6 Appendix: Questionnaire and the Evaluation of Answers 1. Only very few e/m-payment providers have reached their break-even many new service providers had to terminate their service. What is the reason for this situation? a) Payment is a business of scale. The concentration process will continue before payment service providers become profitable. b) Each (international) payment system has to be based on credit-card payment and there is no room for an additional service provider. c) Customers and/or merchants are not willing to pay for an e/mpayment service. d) Customers use the Internet as an information platform, but not for transactions. Thus, there is no real need for e/m-payment systems. O ( ) 2. In the off-line world, customers are used to choose between different types of payment systems: direct debit, credit card, cheque, cash and pre-paid systems. What does this mean for the online world? a) We have to offer payment systems for customers that do not have a O credit card or even a bank account (like school children). b) We need online payment systems that allow customers to stay O anonymous. c) We need pre-paid systems that limit a customer s risk to the pre-paid () amount. d) We need new solutions in order to process micropayments. ( ) e) There is no equivalent of cash in the cyber world. All private initiatives in the past were not successful. Therefore the central banks should issue cyber money. f) The Internet is different to the off-line world. It is sufficient to provide payments that are based on a credit card or a bank account. ( ) O 3. Fraud is said to be a major problem for Internet transactions. What are the reasons for this? a) Fraud is mainly due to a lack in authentication. b) The major problem is still credit-worthiness. O c) It is too difficult or too expensive to achieve a legal title, in particular in cross boarder trade. d) Fraud is a mental problem. Customers fear fraud although they do not carry a substantial risk. Payment service providers and merchants can deal with fraud. 39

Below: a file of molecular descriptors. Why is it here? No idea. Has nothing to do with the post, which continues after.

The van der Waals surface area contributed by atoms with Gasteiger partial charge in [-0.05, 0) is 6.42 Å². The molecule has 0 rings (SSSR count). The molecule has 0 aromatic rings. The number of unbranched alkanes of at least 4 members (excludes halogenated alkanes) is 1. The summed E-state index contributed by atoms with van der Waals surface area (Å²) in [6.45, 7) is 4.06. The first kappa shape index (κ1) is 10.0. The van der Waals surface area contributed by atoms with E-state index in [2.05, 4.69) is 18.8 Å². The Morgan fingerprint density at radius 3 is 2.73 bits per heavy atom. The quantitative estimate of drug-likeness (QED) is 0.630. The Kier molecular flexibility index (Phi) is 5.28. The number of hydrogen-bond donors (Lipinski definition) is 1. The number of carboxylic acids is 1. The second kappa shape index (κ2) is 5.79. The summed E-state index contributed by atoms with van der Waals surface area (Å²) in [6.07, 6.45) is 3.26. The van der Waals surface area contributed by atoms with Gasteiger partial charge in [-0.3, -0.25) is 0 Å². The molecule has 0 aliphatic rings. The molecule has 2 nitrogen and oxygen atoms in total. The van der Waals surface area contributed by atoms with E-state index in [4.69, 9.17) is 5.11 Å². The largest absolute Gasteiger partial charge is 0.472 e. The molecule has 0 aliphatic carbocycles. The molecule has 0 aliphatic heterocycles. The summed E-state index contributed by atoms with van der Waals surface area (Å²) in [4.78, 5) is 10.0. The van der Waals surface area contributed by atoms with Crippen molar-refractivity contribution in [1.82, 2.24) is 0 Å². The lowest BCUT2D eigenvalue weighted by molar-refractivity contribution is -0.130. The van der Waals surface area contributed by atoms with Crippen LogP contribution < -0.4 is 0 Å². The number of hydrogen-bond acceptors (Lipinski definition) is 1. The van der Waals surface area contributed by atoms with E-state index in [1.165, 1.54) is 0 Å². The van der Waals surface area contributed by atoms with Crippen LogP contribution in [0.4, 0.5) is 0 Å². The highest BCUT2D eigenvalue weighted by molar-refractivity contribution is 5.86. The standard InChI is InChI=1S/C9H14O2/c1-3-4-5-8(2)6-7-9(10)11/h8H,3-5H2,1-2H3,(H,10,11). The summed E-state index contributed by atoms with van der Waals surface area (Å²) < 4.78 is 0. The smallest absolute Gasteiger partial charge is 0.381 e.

7 4. Security concerns are often said to be the reason why customers do not use an e/m-payment system. What is the core problem with security? a) Security problems are mostly technical in nature. O b) Security is a problem only because there is no universal trust infrastructure (like a PKI). c) In the customers view, secure systems are too expensive or too inconvenient. d) Customers expect secure transactions without any additional transaction fee. e) Merchants only implement payment systems that provide security free of charge. f) The existing e/m-payment systems are better than their reputation. The reason why customers feel insecure is rather a psychological one than a rational. g) Some (new) payment systems exceed the adequate level of security by far. Thus, the systems became too complex. 5. There is no universal authentication infrastructure in the online world today. What does this mean for Internet payments? a) If there was a universal authentication system, it would be much easier to introduce an Internet payment system and to overcome the critical mass problem. b) Such an authentication system should be based on PKI. () 6. The financial sector is one of the most regulated. Some regulations might not have been designed to work in e/m-commerce. Do Internet payment systems still suffer from this problem? a) There are legal barriers that make it difficult or inconvenient for () consumers to subscribe to (some) Internet payment systems. b) There are legal obligations (like reporting requirements) that make it expensive to run an Internet payment system. c) Procedures for dispute resolution are too difficult. d) Inconsistent legal systems pose a barrier towards payment systems entering international markets. 40